I say that firmly in the knowledge that of course, repaints are not for everyone. I get that. Nor do I expect and much less want to change anyone's current collecting habits! I actually take a lot of pleasure in admiring some folks' cartoon-exclusive line-ups, or however they like to slice their own piece of cake; it would be very boring if we all collected the same thing, after all! However, what I would like to try and do is discourage the idea that releases like this are less "valid" than the primary cartoon homages of the Masterpiece line, or that they're in any way less beautifully done! I simply cannot look at figures like MP-25L Loudpedal, MP-23 Exhaust, MP-31 Delta Magnus or even stuff like MP-10 Convoy Mode "EVA" and think that there's any less love that's gone into them than there is to a cartoon-orientated figure. Not only are figures like this no doubt essential in terms of making the line a financial possibility, but they also have a dedicated fanbase all of their own, and rightly so. I mean, just look at Artfire as Exhibit A...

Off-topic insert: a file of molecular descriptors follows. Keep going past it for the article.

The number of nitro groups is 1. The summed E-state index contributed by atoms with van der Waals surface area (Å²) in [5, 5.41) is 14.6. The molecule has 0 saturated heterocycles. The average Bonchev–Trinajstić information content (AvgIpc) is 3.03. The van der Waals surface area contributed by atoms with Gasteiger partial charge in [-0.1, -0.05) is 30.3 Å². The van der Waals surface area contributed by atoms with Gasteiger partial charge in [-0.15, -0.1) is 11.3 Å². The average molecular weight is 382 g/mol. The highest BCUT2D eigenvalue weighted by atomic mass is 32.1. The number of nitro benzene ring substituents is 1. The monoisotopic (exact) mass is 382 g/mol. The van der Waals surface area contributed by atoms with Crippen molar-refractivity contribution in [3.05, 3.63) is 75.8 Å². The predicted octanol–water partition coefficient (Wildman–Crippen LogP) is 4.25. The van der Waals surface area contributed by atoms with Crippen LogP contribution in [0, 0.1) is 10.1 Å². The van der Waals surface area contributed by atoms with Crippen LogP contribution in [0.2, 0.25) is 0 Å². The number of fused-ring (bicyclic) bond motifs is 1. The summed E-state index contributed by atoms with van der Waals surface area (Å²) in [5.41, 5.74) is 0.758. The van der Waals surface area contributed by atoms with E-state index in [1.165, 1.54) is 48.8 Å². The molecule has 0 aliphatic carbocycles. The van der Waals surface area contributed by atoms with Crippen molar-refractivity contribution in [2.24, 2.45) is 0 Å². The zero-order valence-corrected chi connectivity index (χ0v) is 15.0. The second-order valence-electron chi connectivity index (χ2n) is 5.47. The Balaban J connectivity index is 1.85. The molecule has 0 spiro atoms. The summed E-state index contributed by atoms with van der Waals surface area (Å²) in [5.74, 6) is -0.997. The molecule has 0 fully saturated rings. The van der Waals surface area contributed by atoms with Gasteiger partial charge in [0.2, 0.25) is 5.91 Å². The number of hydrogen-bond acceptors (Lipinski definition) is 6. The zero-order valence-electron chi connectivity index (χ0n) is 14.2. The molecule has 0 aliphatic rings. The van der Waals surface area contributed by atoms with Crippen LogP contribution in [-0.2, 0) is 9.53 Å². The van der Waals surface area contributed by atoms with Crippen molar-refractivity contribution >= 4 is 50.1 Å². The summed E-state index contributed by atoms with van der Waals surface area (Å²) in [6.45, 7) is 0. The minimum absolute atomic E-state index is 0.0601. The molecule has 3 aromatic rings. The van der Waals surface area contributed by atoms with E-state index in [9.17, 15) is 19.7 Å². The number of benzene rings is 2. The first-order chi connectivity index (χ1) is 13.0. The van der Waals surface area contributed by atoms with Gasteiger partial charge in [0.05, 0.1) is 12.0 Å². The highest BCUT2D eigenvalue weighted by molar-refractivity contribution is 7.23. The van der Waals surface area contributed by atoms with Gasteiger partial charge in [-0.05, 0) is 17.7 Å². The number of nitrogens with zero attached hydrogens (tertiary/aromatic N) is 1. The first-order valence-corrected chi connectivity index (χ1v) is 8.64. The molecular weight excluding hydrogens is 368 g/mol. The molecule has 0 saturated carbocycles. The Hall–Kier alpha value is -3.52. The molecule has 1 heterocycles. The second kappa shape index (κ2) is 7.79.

My word, that's a handsome 'bot, no? Again, for a design that I already own twice over, I have to comment on just how much new Artfire brings to this debate! He's just bloody glorious.